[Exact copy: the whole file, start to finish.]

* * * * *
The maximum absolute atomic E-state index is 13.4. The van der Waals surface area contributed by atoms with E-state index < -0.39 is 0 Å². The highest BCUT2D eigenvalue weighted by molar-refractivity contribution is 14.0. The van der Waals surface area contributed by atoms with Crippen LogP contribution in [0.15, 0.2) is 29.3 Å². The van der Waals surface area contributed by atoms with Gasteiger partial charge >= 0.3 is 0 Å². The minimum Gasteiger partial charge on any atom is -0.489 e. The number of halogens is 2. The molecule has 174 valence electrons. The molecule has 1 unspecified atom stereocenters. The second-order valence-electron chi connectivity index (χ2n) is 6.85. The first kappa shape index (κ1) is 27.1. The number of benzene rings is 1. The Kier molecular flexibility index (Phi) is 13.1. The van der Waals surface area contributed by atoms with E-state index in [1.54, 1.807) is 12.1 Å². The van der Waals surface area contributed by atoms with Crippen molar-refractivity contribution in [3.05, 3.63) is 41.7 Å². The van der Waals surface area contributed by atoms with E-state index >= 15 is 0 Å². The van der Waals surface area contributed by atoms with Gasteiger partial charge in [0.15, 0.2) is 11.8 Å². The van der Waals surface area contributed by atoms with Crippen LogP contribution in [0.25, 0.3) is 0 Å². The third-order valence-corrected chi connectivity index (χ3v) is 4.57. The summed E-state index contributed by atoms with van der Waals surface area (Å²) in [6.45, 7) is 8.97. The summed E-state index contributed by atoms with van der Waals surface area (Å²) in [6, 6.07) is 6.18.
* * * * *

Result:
The maximum absolute atomic E-state index is 13.4. The van der Waals surface area contributed by atoms with E-state index < -0.39 is 0 Å². The highest BCUT2D eigenvalue weighted by molar-refractivity contribution is 14.0. The van der Waals surface area contributed by atoms with Crippen LogP contribution in [0.15, 0.2) is 29.3 Å². The van der Waals surface area contributed by atoms with Gasteiger partial charge >= 0.3 is 0 Å². The minimum Gasteiger partial charge on any atom is -0.489 e. The number of halogens is 2. The molecule has 174 valence electrons. The molecule has 1 unspecified atom stereocenters. The second-order valence-electron chi connectivity index (χ2n) is 6.85. The first kappa shape index (κ1) is 27.1. The number of benzene rings is 1. The Kier molecular flexibility index (Phi) is 13.1. The van der Waals surface area contributed by atoms with E-state index in [1.54, 1.807) is 12.1 Å². The van der Waals surface area contributed by atoms with Crippen molar-refractivity contribution in [3.05, 3.63) is 41.7 Å². The van der Waals surface area contributed by atoms with E-state index >= 15 is 0 Å². The van der Waals surface area contributed by atoms with Gasteiger partial charge in [0.15, 0.2) is 11.8 Å². The van der Waals surface area contributed by atoms with Crippen LogP contribution in [0.25, 0.3) is 0 Å². The third-order valence-corrected chi connectivity index (χ3v) is 4.57. The summed E-state index contributed by atoms with van der Waals surface area (Å²) in [6.45, 7) is 8.97. The summed E-state index contributed by atoms with van der Waals surface area (Å²) in [6, 6.07) is 6.18.